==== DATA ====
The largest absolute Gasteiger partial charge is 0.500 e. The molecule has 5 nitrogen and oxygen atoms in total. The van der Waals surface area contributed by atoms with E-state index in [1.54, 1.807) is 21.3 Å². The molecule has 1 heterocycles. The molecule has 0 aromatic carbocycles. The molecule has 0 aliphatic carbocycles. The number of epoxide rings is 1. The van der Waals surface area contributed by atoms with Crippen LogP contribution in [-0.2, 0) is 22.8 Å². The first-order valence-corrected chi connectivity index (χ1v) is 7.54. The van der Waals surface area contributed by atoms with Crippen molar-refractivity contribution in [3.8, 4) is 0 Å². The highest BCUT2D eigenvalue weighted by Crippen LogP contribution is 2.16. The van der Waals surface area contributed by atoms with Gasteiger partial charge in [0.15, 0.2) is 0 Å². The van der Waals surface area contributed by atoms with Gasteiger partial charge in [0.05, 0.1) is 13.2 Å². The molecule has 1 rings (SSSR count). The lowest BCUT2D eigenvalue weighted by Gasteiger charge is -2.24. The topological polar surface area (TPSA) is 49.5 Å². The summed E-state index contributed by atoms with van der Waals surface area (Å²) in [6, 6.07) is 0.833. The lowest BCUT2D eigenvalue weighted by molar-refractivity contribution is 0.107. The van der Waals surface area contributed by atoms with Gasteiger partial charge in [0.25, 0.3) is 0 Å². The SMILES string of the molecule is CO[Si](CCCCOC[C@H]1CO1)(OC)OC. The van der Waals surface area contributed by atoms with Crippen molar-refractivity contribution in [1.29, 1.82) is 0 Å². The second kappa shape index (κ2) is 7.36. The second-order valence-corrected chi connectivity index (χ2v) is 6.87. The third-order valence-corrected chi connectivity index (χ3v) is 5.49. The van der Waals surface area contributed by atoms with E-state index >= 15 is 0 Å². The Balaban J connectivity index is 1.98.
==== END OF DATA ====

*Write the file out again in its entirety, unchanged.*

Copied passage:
The largest absolute Gasteiger partial charge is 0.500 e. The molecule has 5 nitrogen and oxygen atoms in total. The van der Waals surface area contributed by atoms with E-state index in [1.54, 1.807) is 21.3 Å². The molecule has 1 heterocycles. The molecule has 0 aromatic carbocycles. The molecule has 0 aliphatic carbocycles. The number of epoxide rings is 1. The van der Waals surface area contributed by atoms with Crippen LogP contribution in [-0.2, 0) is 22.8 Å². The first-order valence-corrected chi connectivity index (χ1v) is 7.54. The van der Waals surface area contributed by atoms with Crippen molar-refractivity contribution in [3.8, 4) is 0 Å². The highest BCUT2D eigenvalue weighted by Crippen LogP contribution is 2.16. The van der Waals surface area contributed by atoms with Gasteiger partial charge in [0.15, 0.2) is 0 Å². The van der Waals surface area contributed by atoms with Gasteiger partial charge in [0.05, 0.1) is 13.2 Å². The molecule has 1 rings (SSSR count). The lowest BCUT2D eigenvalue weighted by Gasteiger charge is -2.24. The topological polar surface area (TPSA) is 49.5 Å². The summed E-state index contributed by atoms with van der Waals surface area (Å²) in [6, 6.07) is 0.833. The lowest BCUT2D eigenvalue weighted by molar-refractivity contribution is 0.107. The van der Waals surface area contributed by atoms with Gasteiger partial charge in [0.25, 0.3) is 0 Å². The SMILES string of the molecule is CO[Si](CCCCOC[C@H]1CO1)(OC)OC. The van der Waals surface area contributed by atoms with Crippen molar-refractivity contribution in [1.29, 1.82) is 0 Å². The second kappa shape index (κ2) is 7.36. The second-order valence-corrected chi connectivity index (χ2v) is 6.87. The third-order valence-corrected chi connectivity index (χ3v) is 5.49. The van der Waals surface area contributed by atoms with E-state index >= 15 is 0 Å². The Balaban J connectivity index is 1.98.